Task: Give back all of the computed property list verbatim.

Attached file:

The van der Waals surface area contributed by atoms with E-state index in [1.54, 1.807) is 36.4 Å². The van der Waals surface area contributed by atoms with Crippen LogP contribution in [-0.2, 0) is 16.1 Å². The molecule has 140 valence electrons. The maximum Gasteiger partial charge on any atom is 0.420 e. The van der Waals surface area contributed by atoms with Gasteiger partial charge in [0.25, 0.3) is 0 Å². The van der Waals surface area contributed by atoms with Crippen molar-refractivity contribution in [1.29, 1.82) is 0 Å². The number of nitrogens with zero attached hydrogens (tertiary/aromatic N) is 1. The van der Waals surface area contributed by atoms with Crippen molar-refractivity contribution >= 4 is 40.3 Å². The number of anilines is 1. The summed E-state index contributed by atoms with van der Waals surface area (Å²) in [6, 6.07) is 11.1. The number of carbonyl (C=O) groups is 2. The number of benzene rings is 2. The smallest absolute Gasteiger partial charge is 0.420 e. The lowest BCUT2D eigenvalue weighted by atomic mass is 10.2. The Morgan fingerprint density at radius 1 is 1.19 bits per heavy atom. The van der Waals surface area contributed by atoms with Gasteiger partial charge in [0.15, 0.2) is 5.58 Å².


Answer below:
The van der Waals surface area contributed by atoms with E-state index in [1.54, 1.807) is 36.4 Å². The van der Waals surface area contributed by atoms with Crippen LogP contribution in [-0.2, 0) is 16.1 Å². The molecule has 140 valence electrons. The maximum Gasteiger partial charge on any atom is 0.420 e. The van der Waals surface area contributed by atoms with Gasteiger partial charge in [0.25, 0.3) is 0 Å². The van der Waals surface area contributed by atoms with Crippen molar-refractivity contribution in [1.29, 1.82) is 0 Å². The number of nitrogens with zero attached hydrogens (tertiary/aromatic N) is 1. The van der Waals surface area contributed by atoms with Crippen molar-refractivity contribution >= 4 is 40.3 Å². The number of anilines is 1. The summed E-state index contributed by atoms with van der Waals surface area (Å²) in [6, 6.07) is 11.1. The number of carbonyl (C=O) groups is 2. The number of benzene rings is 2. The smallest absolute Gasteiger partial charge is 0.420 e. The lowest BCUT2D eigenvalue weighted by atomic mass is 10.2. The Morgan fingerprint density at radius 1 is 1.19 bits per heavy atom. The van der Waals surface area contributed by atoms with Gasteiger partial charge in [0.15, 0.2) is 5.58 Å².